Research reveals what audiences expect when TV is offensive
Researchers from Leicester and Birmingham City University have revealed some of the key concerns audiences have with television they find ‘offensive’.
Dr Ranjana Das from the School of Media, Communication and Sociology and Dr Anne Graefer from the Birmingham School of Media travelled to towns and villages across Britain and Germany and watched daytime TV with audiences, viewing programmes audiences themselves reported to be offensive or problematic and then conducting interviews with them.
They found that rather than being concerned with swear words, bad language or flashy lighting, audiences’ greater concerns were with wider issues – such as those around the construction of characters, the relative power and positions of the actors/creators behind characters and the absence and erasure of faces and issues.
Dr Das said: “We were keen, in our fieldwork, to probe audiences’ expectations of the regulatory process in the context of media content they themselves identified as problematic or outright offensive.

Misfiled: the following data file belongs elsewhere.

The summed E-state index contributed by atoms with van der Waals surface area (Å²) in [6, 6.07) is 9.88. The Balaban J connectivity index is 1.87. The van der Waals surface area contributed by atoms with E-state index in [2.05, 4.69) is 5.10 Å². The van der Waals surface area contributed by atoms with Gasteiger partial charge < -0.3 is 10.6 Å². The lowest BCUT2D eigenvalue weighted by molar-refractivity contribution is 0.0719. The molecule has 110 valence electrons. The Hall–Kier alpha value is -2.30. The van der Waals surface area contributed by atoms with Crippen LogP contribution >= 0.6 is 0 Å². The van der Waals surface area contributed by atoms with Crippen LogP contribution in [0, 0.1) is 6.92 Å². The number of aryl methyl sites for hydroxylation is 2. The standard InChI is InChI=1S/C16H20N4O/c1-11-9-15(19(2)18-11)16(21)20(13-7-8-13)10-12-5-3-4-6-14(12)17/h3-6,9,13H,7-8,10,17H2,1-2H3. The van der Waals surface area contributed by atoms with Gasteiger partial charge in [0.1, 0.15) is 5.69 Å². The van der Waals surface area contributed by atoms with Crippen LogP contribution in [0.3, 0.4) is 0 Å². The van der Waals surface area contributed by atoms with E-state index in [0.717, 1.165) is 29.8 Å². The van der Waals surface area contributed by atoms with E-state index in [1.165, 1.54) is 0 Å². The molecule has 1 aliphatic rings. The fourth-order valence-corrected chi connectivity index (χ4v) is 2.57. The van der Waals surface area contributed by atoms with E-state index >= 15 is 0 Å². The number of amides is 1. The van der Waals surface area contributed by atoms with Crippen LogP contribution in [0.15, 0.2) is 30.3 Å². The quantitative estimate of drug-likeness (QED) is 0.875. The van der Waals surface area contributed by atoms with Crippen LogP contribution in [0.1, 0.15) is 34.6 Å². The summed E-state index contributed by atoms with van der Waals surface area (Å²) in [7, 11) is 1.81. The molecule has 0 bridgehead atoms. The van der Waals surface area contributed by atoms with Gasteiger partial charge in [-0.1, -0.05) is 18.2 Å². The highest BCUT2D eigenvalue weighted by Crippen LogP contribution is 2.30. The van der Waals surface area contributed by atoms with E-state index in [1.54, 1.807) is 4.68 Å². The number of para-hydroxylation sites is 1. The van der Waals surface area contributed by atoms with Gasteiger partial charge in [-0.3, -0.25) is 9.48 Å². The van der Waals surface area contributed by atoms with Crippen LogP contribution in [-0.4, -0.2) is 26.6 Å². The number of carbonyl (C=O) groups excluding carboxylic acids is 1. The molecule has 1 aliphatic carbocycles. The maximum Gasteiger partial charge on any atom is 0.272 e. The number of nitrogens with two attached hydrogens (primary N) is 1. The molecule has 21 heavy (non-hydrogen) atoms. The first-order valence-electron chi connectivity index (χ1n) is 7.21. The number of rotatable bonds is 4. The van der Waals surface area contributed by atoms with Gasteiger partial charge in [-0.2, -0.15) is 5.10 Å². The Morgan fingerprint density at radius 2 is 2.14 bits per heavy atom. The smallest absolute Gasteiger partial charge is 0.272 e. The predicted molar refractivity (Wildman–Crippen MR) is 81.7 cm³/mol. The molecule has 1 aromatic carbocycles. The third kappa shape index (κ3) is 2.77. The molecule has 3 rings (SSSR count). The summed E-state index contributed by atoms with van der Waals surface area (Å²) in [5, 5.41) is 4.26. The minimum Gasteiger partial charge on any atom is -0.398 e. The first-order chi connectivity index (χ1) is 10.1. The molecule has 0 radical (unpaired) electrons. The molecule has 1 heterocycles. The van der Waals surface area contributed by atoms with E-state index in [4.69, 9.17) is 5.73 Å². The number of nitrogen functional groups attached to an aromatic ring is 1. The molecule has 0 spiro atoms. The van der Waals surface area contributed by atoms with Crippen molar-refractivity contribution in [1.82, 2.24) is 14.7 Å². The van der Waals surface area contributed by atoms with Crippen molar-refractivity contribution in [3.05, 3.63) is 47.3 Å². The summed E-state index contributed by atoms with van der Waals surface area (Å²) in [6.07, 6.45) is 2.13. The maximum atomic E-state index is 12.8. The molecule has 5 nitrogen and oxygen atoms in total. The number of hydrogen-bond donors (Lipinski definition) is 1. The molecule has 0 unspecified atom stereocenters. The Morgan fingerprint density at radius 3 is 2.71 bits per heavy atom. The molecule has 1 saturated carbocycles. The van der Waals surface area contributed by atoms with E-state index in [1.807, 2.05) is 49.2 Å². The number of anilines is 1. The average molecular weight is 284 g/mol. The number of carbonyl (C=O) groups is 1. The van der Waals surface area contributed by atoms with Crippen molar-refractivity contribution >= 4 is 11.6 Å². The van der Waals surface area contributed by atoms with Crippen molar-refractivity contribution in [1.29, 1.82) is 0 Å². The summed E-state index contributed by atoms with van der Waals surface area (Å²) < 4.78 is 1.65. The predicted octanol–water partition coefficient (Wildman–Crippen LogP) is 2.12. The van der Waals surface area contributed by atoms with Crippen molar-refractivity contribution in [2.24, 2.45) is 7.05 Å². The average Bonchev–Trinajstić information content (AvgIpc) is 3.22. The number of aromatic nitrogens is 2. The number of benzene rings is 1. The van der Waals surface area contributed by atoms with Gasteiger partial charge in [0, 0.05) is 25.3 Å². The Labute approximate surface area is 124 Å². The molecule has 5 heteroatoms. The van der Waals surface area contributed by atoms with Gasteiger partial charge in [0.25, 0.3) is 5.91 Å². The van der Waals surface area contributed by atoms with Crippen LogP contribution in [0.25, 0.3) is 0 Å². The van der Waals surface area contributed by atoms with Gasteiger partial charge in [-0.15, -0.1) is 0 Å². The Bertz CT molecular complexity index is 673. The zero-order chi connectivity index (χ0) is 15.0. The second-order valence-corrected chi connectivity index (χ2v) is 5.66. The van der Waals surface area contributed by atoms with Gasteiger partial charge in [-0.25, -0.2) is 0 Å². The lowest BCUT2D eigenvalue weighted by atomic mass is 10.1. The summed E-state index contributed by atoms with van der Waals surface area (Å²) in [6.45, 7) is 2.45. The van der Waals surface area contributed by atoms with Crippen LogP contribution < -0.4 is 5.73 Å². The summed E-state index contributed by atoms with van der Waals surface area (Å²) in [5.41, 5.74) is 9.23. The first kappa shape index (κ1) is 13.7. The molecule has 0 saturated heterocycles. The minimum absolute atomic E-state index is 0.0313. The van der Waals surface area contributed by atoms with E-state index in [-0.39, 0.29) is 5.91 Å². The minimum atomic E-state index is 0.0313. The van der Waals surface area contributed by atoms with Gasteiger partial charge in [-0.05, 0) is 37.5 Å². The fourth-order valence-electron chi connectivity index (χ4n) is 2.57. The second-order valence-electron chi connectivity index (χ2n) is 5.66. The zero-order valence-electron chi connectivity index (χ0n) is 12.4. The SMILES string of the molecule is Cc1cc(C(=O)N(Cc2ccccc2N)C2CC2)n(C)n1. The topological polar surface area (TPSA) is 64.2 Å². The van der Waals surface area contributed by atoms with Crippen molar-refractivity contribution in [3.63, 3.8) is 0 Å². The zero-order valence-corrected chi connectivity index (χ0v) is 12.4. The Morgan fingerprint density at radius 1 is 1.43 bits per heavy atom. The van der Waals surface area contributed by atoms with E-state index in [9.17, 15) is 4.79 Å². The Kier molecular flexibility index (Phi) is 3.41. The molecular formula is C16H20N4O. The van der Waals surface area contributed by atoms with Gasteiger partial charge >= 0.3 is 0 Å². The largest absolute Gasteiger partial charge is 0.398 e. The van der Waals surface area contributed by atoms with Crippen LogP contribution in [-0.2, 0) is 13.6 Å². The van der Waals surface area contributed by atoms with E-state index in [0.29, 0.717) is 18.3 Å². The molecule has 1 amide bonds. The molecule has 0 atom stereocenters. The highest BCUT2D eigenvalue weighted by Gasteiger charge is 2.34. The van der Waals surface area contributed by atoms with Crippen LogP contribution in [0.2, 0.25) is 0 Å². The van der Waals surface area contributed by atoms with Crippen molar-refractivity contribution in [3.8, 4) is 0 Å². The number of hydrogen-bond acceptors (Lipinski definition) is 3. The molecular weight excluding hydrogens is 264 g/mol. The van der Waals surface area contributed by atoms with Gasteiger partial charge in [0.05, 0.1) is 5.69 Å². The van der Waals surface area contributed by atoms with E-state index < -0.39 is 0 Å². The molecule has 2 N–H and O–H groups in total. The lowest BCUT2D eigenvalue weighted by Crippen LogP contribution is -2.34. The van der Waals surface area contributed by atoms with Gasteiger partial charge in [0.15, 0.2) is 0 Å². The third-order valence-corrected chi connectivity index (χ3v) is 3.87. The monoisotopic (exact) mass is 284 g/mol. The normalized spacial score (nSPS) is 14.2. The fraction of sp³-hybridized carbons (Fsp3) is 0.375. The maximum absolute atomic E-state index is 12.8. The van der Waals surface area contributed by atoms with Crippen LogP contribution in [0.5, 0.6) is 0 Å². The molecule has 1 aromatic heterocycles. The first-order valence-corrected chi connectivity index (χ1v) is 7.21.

“In analysing responses which argued for a clearer role of institutions to better serve the needs of audiences, when it came to the production and regulation of content they found problematic, we found a closer alignment with the democratic ideals behind the media’s and media institutions’ responsibilities.
“Audience responses speak more about ideals and expectations placed on institutions acting for, speaking for and on behalf of audiences and publics.”
In investigating people’s expectations of actors and institutions in their responses to television content that startles, upsets or just offends them, the researchers suggest it is crucial to treat a conversation on free speech and censorship with caution.
Dr Das added: “It is never just about being for one or the other – as audiences clearly despise totalitarian censorship regimes for right reasons. But equally, they place expectations on producers and regulators to create a media sphere which is engaging, responsible and which contributes to good outcomes for citizens.”
The research will be explored in the researchers’ forthcoming book Provocative Screens, due for publication in 2017.